Posted by: James Murray
Once again I walked into a future Seattle IT Consulting client and found myself in a difficult situation. Why is it that management is all about plans? Marketing plans, financial plans, strategic plans, tactical plans. There seems to be plans for every department. Yet, how often does management even think about the technology. The extent of the planning is the question,
“Can you do this? If you can, can you do it for free?”
As IT experts we say yes and shoot ourselves in the foot. Not because we lose out on income, but because the company ends up being stuck running down a technology dead end. Managing IT or any other business system is about planning for failure. Nobody walks across town, across the country or up the highest mountain without a plan. Strong managerial planning anticipates failure. Knowing that there will be failures in the system, let’s take a look at IT failure causes.
Statistically we find that,
- · 30% of IT failure is caused by hardware or software
- · 70% of IT failure is cause by human error
One of the reasons Human error is such a factor is because the failure warnings occur months before a catastrophic failure. When I walk onsite, I check the log files on the systems to identify the failures that have been going on. Then I address the failures long before they become noticeable to the users on the network.
It turns out that on any server there are errors. Some errors are known and others are unknown. Most of these errors are very minor. By themselves the errors have very little effect on how the system runs. Many errors can run for years without showing any noticeable effects on workplace.
I have found 7 errors in the magic number
I’ve been working on servers for 21 years and I’ve found that 7 errors that by themselves would have no effect on the system, can take down a server. System Administrators who ignore these errors are the human error that make up 70% (or more) of network errors. Ignoring errors is the first step that leads to becoming an IT hostage.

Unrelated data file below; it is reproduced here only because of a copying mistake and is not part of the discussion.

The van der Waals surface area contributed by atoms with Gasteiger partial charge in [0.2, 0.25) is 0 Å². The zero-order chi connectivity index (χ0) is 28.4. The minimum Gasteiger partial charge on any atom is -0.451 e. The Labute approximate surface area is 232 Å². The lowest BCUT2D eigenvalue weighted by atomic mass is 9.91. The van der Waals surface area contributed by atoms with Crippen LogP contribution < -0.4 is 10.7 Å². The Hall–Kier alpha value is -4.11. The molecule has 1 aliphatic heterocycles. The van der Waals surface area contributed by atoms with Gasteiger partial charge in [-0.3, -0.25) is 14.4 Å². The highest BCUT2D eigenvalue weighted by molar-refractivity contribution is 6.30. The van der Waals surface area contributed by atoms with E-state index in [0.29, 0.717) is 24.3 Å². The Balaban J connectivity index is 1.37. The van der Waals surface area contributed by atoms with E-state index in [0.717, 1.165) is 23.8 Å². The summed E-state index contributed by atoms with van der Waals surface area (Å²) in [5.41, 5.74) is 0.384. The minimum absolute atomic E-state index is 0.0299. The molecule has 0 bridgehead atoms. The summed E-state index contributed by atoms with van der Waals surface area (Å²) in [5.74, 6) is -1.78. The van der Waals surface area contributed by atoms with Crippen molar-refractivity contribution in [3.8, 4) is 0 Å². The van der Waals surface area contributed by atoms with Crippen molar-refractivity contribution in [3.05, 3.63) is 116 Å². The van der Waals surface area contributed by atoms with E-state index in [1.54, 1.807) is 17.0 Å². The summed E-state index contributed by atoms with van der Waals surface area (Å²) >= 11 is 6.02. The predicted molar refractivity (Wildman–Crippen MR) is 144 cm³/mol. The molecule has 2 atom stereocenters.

When the system finally does fail, that’s when you look to the IT Department for leadership to solve the problem. Unless the leadership within the IT department is aligned with the leadership culture of the organization, the strategic direction of the company becomes redirected. Over the years this re-direction affects whether the company ends up where the CEO and the board are expecting the company to end up.
It’s our job as IT experts to build in accountability. That accountability shouldn’t be to just ourselves, but to management as well. IT is the most easily monitored business system. Yet most IT departments are run with no tools as if technology was magic. If we think it is magic, what will our customers think? We should be providing the documentation and reporting that is understandable and useful to our users and to management. Most IT Experts are afraid to show their reports to management. Why? Could it be that we are worried about the errors and don’t want management to know? Information on the internet is free. By providing free information, marketers build value in their products and sell more. We should take a lesson from these marketers and share our information with management. There may be some repercussions, but in the long run it will just make your job easier when you manager can support you.